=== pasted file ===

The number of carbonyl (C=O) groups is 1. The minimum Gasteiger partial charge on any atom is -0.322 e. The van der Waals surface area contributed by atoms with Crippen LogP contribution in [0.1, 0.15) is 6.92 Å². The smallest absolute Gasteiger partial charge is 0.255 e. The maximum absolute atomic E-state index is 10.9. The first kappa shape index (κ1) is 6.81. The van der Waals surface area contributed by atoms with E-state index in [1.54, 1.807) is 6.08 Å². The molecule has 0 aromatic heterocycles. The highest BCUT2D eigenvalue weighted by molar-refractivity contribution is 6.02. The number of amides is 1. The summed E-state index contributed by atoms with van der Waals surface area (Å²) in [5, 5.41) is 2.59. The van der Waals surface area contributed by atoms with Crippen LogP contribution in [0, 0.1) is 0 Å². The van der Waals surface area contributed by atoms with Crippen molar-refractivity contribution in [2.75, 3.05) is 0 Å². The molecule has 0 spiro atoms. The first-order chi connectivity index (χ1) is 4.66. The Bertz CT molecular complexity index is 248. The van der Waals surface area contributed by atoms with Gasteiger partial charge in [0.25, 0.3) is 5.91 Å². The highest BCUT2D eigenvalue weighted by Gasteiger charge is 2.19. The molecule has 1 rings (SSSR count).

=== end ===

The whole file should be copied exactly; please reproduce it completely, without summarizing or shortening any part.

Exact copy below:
The number of carbonyl (C=O) groups is 1. The minimum Gasteiger partial charge on any atom is -0.322 e. The van der Waals surface area contributed by atoms with Crippen LogP contribution in [0.1, 0.15) is 6.92 Å². The smallest absolute Gasteiger partial charge is 0.255 e. The maximum absolute atomic E-state index is 10.9. The first kappa shape index (κ1) is 6.81. The van der Waals surface area contributed by atoms with E-state index in [1.54, 1.807) is 6.08 Å². The molecule has 0 aromatic heterocycles. The highest BCUT2D eigenvalue weighted by molar-refractivity contribution is 6.02. The number of amides is 1. The summed E-state index contributed by atoms with van der Waals surface area (Å²) in [5, 5.41) is 2.59. The van der Waals surface area contributed by atoms with Crippen LogP contribution in [0, 0.1) is 0 Å². The van der Waals surface area contributed by atoms with Crippen molar-refractivity contribution in [2.75, 3.05) is 0 Å². The molecule has 0 spiro atoms. The first-order chi connectivity index (χ1) is 4.66. The Bertz CT molecular complexity index is 248. The van der Waals surface area contributed by atoms with Gasteiger partial charge in [0.25, 0.3) is 5.91 Å². The highest BCUT2D eigenvalue weighted by Gasteiger charge is 2.19. The molecule has 1 rings (SSSR count).